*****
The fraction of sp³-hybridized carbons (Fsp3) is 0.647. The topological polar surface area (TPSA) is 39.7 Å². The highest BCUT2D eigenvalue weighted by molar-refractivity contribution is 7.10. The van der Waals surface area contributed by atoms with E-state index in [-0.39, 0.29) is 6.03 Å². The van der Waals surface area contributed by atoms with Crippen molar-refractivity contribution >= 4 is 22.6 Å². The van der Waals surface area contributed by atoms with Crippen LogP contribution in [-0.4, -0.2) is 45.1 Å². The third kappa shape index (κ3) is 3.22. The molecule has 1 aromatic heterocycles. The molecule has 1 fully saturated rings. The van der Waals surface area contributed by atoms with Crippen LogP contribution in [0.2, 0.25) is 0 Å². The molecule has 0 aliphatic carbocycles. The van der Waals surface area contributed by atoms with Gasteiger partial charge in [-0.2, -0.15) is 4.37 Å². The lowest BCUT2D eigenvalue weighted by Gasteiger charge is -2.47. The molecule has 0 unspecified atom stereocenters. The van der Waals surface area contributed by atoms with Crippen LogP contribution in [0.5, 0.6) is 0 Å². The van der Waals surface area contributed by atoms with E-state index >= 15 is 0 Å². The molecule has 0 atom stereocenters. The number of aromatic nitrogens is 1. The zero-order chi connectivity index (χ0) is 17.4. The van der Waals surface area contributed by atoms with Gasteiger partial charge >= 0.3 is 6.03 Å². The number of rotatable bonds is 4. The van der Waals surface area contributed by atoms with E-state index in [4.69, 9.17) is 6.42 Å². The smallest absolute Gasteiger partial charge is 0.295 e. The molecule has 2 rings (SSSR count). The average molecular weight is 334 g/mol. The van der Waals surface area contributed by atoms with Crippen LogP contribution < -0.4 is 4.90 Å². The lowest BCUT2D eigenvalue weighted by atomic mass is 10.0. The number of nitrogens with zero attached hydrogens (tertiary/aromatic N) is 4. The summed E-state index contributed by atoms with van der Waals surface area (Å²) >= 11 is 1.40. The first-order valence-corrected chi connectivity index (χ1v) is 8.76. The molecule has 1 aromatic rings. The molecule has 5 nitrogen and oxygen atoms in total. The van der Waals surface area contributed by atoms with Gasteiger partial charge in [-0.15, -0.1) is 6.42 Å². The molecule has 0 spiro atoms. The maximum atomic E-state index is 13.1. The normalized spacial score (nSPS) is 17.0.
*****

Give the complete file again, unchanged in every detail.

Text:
The fraction of sp³-hybridized carbons (Fsp3) is 0.647. The topological polar surface area (TPSA) is 39.7 Å². The highest BCUT2D eigenvalue weighted by molar-refractivity contribution is 7.10. The van der Waals surface area contributed by atoms with E-state index in [-0.39, 0.29) is 6.03 Å². The van der Waals surface area contributed by atoms with Crippen molar-refractivity contribution >= 4 is 22.6 Å². The van der Waals surface area contributed by atoms with Crippen LogP contribution in [-0.4, -0.2) is 45.1 Å². The third kappa shape index (κ3) is 3.22. The molecule has 1 aromatic heterocycles. The molecule has 1 fully saturated rings. The van der Waals surface area contributed by atoms with Crippen LogP contribution in [0.2, 0.25) is 0 Å². The molecule has 0 aliphatic carbocycles. The van der Waals surface area contributed by atoms with Gasteiger partial charge in [-0.2, -0.15) is 4.37 Å². The lowest BCUT2D eigenvalue weighted by Gasteiger charge is -2.47. The molecule has 0 unspecified atom stereocenters. The van der Waals surface area contributed by atoms with Crippen LogP contribution in [0.5, 0.6) is 0 Å². The van der Waals surface area contributed by atoms with E-state index >= 15 is 0 Å². The molecule has 0 atom stereocenters. The number of aromatic nitrogens is 1. The zero-order chi connectivity index (χ0) is 17.4. The van der Waals surface area contributed by atoms with Gasteiger partial charge >= 0.3 is 6.03 Å². The number of rotatable bonds is 4. The van der Waals surface area contributed by atoms with E-state index in [4.69, 9.17) is 6.42 Å². The smallest absolute Gasteiger partial charge is 0.295 e. The molecule has 2 rings (SSSR count). The average molecular weight is 334 g/mol. The van der Waals surface area contributed by atoms with Crippen LogP contribution < -0.4 is 4.90 Å². The lowest BCUT2D eigenvalue weighted by atomic mass is 10.0. The number of nitrogens with zero attached hydrogens (tertiary/aromatic N) is 4. The summed E-state index contributed by atoms with van der Waals surface area (Å²) >= 11 is 1.40. The first-order valence-corrected chi connectivity index (χ1v) is 8.76. The molecule has 1 aromatic rings. The molecule has 5 nitrogen and oxygen atoms in total. The van der Waals surface area contributed by atoms with Gasteiger partial charge in [-0.15, -0.1) is 6.42 Å². The molecule has 0 spiro atoms. The maximum atomic E-state index is 13.1. The normalized spacial score (nSPS) is 17.0.